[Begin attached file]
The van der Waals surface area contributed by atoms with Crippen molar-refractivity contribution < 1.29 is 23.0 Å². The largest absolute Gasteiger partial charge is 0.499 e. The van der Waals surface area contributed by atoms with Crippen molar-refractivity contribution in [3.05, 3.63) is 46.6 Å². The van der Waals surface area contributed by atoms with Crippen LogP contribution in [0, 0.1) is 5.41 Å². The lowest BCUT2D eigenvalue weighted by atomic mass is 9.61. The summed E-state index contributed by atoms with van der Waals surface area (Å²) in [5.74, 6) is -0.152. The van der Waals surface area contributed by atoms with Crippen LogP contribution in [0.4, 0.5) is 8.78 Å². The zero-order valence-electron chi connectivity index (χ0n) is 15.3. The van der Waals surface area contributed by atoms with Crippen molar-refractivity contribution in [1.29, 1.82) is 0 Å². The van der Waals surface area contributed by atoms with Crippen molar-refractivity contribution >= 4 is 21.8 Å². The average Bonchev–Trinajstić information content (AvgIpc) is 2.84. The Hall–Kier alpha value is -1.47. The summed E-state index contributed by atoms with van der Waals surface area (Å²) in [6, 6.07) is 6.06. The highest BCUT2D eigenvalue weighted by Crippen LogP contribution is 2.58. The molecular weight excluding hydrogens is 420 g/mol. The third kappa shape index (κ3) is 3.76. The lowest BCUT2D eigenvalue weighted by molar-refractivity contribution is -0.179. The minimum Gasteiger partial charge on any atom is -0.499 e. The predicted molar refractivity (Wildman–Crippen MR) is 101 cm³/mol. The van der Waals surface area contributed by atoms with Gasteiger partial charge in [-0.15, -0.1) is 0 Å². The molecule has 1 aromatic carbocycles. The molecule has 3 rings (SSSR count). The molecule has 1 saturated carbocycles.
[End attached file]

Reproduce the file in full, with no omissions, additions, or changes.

The van der Waals surface area contributed by atoms with Crippen molar-refractivity contribution < 1.29 is 23.0 Å². The largest absolute Gasteiger partial charge is 0.499 e. The van der Waals surface area contributed by atoms with Crippen molar-refractivity contribution in [3.05, 3.63) is 46.6 Å². The van der Waals surface area contributed by atoms with Crippen LogP contribution in [0, 0.1) is 5.41 Å². The lowest BCUT2D eigenvalue weighted by atomic mass is 9.61. The summed E-state index contributed by atoms with van der Waals surface area (Å²) in [5.74, 6) is -0.152. The van der Waals surface area contributed by atoms with Crippen LogP contribution in [0.4, 0.5) is 8.78 Å². The zero-order valence-electron chi connectivity index (χ0n) is 15.3. The van der Waals surface area contributed by atoms with Crippen molar-refractivity contribution in [1.29, 1.82) is 0 Å². The van der Waals surface area contributed by atoms with Crippen molar-refractivity contribution >= 4 is 21.8 Å². The average Bonchev–Trinajstić information content (AvgIpc) is 2.84. The Hall–Kier alpha value is -1.47. The summed E-state index contributed by atoms with van der Waals surface area (Å²) in [6, 6.07) is 6.06. The highest BCUT2D eigenvalue weighted by Crippen LogP contribution is 2.58. The molecular weight excluding hydrogens is 420 g/mol. The third kappa shape index (κ3) is 3.76. The lowest BCUT2D eigenvalue weighted by molar-refractivity contribution is -0.179. The minimum Gasteiger partial charge on any atom is -0.499 e. The predicted molar refractivity (Wildman–Crippen MR) is 101 cm³/mol. The van der Waals surface area contributed by atoms with Gasteiger partial charge in [-0.15, -0.1) is 0 Å². The molecule has 1 aromatic carbocycles. The molecule has 3 rings (SSSR count). The molecule has 1 saturated carbocycles.